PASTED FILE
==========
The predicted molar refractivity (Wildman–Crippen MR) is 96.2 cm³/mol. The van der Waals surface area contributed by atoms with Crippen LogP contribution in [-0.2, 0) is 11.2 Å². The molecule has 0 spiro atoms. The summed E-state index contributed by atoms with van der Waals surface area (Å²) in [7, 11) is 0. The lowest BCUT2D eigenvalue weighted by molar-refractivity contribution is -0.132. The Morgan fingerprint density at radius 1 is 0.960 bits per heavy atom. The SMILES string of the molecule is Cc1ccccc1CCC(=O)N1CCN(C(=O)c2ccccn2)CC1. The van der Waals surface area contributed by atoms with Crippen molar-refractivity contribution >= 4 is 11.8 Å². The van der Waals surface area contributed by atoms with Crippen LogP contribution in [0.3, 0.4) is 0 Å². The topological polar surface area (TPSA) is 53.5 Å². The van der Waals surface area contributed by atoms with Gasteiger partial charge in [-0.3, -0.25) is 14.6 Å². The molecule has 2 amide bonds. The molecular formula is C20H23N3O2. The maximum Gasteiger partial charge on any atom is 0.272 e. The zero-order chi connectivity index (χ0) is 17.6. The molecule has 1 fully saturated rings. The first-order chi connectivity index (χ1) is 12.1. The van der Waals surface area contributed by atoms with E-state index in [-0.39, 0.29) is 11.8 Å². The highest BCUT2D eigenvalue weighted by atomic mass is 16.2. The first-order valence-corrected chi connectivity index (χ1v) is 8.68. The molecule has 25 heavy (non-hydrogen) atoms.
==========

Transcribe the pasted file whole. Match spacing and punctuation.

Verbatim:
The predicted molar refractivity (Wildman–Crippen MR) is 96.2 cm³/mol. The van der Waals surface area contributed by atoms with Crippen LogP contribution in [-0.2, 0) is 11.2 Å². The molecule has 0 spiro atoms. The summed E-state index contributed by atoms with van der Waals surface area (Å²) in [7, 11) is 0. The lowest BCUT2D eigenvalue weighted by molar-refractivity contribution is -0.132. The Morgan fingerprint density at radius 1 is 0.960 bits per heavy atom. The SMILES string of the molecule is Cc1ccccc1CCC(=O)N1CCN(C(=O)c2ccccn2)CC1. The van der Waals surface area contributed by atoms with Crippen molar-refractivity contribution >= 4 is 11.8 Å². The van der Waals surface area contributed by atoms with Crippen LogP contribution in [0.3, 0.4) is 0 Å². The topological polar surface area (TPSA) is 53.5 Å². The van der Waals surface area contributed by atoms with Gasteiger partial charge in [-0.3, -0.25) is 14.6 Å². The molecule has 2 amide bonds. The molecular formula is C20H23N3O2. The maximum Gasteiger partial charge on any atom is 0.272 e. The zero-order chi connectivity index (χ0) is 17.6. The molecule has 1 fully saturated rings. The first-order chi connectivity index (χ1) is 12.1. The van der Waals surface area contributed by atoms with E-state index in [-0.39, 0.29) is 11.8 Å². The highest BCUT2D eigenvalue weighted by atomic mass is 16.2. The first-order valence-corrected chi connectivity index (χ1v) is 8.68. The molecule has 25 heavy (non-hydrogen) atoms.